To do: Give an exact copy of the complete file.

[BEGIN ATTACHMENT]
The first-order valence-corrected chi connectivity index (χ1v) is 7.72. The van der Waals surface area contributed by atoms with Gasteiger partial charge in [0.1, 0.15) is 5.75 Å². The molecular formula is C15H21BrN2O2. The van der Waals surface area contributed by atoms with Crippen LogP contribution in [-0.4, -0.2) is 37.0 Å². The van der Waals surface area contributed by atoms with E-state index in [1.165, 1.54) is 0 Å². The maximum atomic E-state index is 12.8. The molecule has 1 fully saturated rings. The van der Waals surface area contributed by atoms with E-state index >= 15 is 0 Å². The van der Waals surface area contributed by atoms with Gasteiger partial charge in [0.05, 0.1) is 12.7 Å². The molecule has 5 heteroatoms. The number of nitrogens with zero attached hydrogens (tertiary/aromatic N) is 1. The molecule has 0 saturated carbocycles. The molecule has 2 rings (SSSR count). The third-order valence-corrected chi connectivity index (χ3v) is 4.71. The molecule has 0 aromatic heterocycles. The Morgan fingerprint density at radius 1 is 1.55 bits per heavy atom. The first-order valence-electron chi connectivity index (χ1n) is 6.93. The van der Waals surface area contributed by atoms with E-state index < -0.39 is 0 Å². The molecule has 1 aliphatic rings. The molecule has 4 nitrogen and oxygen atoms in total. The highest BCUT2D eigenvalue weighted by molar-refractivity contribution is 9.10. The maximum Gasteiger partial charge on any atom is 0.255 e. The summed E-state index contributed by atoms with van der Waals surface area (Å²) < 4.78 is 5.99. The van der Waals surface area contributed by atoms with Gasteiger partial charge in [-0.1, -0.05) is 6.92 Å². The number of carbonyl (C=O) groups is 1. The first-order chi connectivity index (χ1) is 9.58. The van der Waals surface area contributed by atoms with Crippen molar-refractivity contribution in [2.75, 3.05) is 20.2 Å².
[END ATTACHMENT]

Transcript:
The first-order valence-corrected chi connectivity index (χ1v) is 7.72. The van der Waals surface area contributed by atoms with Gasteiger partial charge in [0.1, 0.15) is 5.75 Å². The molecular formula is C15H21BrN2O2. The van der Waals surface area contributed by atoms with Crippen LogP contribution in [-0.4, -0.2) is 37.0 Å². The van der Waals surface area contributed by atoms with E-state index in [1.165, 1.54) is 0 Å². The maximum atomic E-state index is 12.8. The molecule has 1 fully saturated rings. The van der Waals surface area contributed by atoms with E-state index >= 15 is 0 Å². The van der Waals surface area contributed by atoms with Gasteiger partial charge in [0.05, 0.1) is 12.7 Å². The molecule has 5 heteroatoms. The number of nitrogens with zero attached hydrogens (tertiary/aromatic N) is 1. The molecule has 0 saturated carbocycles. The molecule has 2 rings (SSSR count). The third-order valence-corrected chi connectivity index (χ3v) is 4.71. The molecule has 0 aromatic heterocycles. The Morgan fingerprint density at radius 1 is 1.55 bits per heavy atom. The first-order valence-electron chi connectivity index (χ1n) is 6.93. The van der Waals surface area contributed by atoms with E-state index < -0.39 is 0 Å². The molecule has 1 aliphatic rings. The molecule has 4 nitrogen and oxygen atoms in total. The highest BCUT2D eigenvalue weighted by molar-refractivity contribution is 9.10. The maximum Gasteiger partial charge on any atom is 0.255 e. The summed E-state index contributed by atoms with van der Waals surface area (Å²) < 4.78 is 5.99. The van der Waals surface area contributed by atoms with Gasteiger partial charge in [-0.1, -0.05) is 6.92 Å². The number of carbonyl (C=O) groups is 1. The first-order chi connectivity index (χ1) is 9.58. The van der Waals surface area contributed by atoms with Crippen molar-refractivity contribution in [2.75, 3.05) is 20.2 Å².